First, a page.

Engaging in efforts to parse FOMC statements is a fool's game. The dictum, "Watch what they do, not what they say" is never better applied than towards the folks operating out of the Marriner Eccles building.

And, yet, there is a certain contingent amongst the vast yield chasing hordes that earnestly hangs on each and every word, as if each word, and its placement, were something other than an impossible to navigate labyrinth of ambiguity and obfuscation.

In my estimation, Fed cred, such as it is, ultimately has very little to do with how the market, such as it is, behaves. This is simply because the yield chasing hordes, as creatures of the present (but now rapidly expiring) system instinctively feel the urgency of deploying their paper derivatives into yet more paper derivatives. Like a creature that must always remain moving, lest it perish, the yield chasing hordes much always be advancing towards the next paper derivative product or risk their boodle's annihilation. That there might be some other way to navigate isn't even on the radar. It simply does not compute. And this is why deployment into paper derivatives will continue even as the numeraire itself fails. I suppose if a monetary authority like The Fed were to earnestly and unambiguously announce "Sorry folks, but we've totally shot our wad, run don't walk to the nearest exit" there would be the proverbial panicked stampede, but, for very good reasons, that's never-and I do mean never- going to happen.

Edwardo said...

I hasten to add that while they will never admit it, I agree that The Fed will not raise, indeed they can not raise, administered rates. In fact, while the mis and disinfo MSM talking heads were yammering on about whether a rate hike was off the table for June, the question they should have asked is when will the next iteration of cash for trash rear its ugly head. The reason "they" can't make money more expensive, and are stuck at the zero bound is that everything, and I mean everything, "financial" is dangerously levered. But that's what the $IMFS was destined to do, put everything into an desperately untenable position vis a vis debt.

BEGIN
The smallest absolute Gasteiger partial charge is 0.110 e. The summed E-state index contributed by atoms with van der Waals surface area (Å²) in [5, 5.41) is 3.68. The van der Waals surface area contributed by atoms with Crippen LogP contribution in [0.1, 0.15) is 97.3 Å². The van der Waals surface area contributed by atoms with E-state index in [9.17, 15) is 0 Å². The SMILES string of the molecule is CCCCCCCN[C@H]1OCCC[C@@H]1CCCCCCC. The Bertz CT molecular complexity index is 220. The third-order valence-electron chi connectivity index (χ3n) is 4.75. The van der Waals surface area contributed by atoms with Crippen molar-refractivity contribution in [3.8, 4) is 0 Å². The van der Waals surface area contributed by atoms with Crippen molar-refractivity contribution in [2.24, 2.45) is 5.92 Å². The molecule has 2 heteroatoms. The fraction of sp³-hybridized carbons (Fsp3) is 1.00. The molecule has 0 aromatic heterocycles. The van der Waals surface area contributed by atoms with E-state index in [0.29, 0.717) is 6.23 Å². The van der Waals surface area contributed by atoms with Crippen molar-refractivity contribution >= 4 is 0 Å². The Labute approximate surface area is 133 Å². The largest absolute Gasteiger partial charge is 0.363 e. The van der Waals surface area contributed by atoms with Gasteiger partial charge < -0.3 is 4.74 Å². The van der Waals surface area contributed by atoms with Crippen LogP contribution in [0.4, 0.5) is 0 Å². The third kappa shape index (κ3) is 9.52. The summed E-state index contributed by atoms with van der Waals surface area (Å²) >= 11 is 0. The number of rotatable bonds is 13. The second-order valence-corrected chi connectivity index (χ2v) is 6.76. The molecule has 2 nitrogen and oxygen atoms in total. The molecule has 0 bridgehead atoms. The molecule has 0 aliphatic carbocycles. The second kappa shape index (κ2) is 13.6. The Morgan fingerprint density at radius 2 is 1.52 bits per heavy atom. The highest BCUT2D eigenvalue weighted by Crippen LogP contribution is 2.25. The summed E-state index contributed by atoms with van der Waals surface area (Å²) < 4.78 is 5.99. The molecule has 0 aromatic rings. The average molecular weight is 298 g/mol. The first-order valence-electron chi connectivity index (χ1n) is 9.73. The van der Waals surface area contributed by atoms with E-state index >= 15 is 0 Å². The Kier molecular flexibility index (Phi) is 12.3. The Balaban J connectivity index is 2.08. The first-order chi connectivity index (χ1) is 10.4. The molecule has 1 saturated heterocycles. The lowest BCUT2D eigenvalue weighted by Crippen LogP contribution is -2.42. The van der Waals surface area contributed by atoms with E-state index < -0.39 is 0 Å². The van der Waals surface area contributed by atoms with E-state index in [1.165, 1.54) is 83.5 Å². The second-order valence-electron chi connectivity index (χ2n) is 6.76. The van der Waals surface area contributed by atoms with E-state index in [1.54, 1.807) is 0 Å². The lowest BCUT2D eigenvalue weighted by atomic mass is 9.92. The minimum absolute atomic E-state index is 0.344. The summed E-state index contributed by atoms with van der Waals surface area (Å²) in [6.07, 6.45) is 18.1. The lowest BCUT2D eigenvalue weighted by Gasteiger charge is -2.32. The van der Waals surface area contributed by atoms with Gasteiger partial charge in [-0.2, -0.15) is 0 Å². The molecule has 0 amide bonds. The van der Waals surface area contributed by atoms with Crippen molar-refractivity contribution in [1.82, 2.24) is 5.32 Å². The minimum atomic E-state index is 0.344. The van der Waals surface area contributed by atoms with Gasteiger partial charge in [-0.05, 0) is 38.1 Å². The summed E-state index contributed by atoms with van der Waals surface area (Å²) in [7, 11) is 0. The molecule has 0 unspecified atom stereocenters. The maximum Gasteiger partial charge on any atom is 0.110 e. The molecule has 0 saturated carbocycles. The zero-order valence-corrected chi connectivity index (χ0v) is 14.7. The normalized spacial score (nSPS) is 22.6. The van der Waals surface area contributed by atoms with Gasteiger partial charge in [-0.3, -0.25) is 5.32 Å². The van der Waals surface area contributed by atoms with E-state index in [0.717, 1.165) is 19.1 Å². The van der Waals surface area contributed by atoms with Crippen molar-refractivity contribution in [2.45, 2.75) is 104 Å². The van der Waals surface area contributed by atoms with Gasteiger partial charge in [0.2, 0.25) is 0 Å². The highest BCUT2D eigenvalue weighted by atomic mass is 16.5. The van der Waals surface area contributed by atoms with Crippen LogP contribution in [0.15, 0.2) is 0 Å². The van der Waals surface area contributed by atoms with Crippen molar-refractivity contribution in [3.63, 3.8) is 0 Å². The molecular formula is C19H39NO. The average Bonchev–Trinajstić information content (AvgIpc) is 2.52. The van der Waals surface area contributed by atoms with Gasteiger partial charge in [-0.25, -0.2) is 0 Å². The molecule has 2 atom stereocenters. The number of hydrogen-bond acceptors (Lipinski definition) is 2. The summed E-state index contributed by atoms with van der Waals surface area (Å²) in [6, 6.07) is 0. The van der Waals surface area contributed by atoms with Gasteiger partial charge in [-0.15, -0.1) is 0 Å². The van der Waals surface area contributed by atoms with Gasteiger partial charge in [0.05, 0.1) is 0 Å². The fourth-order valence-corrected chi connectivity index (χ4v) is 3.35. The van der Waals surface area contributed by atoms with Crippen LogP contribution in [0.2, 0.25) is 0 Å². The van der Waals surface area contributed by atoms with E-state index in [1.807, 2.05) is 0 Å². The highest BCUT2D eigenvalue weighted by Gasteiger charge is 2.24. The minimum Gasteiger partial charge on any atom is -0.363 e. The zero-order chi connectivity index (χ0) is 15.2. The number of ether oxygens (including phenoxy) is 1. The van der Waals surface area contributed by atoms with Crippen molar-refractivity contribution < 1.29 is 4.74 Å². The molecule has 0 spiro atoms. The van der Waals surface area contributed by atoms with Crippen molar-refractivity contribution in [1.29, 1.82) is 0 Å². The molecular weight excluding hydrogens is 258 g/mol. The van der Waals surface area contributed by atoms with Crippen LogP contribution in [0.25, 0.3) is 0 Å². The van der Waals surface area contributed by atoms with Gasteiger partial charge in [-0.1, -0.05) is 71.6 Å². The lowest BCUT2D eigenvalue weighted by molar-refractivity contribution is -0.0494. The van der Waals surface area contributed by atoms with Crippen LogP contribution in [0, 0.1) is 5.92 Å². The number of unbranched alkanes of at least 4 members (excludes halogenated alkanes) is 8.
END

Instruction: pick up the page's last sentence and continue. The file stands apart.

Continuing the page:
The Fed lost whatever control they may have had a long time ago, and we are well into the it's being held together with bullshit, bailing wire and duct tape part of the narrative.

Michael dV said...

Someone agrees with you about rates not EVER being least in this currency's lifetime...

Michael dV said...

I follow Suspicious 0bservers on Youtube.
He noted a significant 'storm' following a CME (coronal mass ejection. It gave rise to auroras and radio blackouts as well as electron flux (whatever that is.) It is a daily habit and has introduced me to solar weather and several interesting new ideas about magnetic connections between the Sun and the planets and potential mechanisms by which these might impact not only weather but also earthquakes. Here are comments from yesterday:

KnallGold said...

About the Matrix: Great satirical reality about Yanis' middle finger:

What is real, what is trolling? At least we should not lose humour :-)

Woland said...

Edwardo and M dV:

For the Full Monty: Zoltan Poszar: "Shadow Banking: The
Money View", ( the abstract and 1st few sections are enough)

Unknown said...

Tomorrow (Mar 20) is a big day.

Will Greece call the ECB bluff and default, or find two billion euros in the couch cushions.

The new global gold fixing begins.

Popping some popcorn, and preparing to sit tight and watch.

Roacheforque said...

As much as we all despise the old gold standard or any form of artificial "fixing" to gold, I wonder if HSP's recent "silverbug" solution for Greece isn't a Godsend in disguise for freegold?

Not the same approach, but an inspiration from him along those lines here: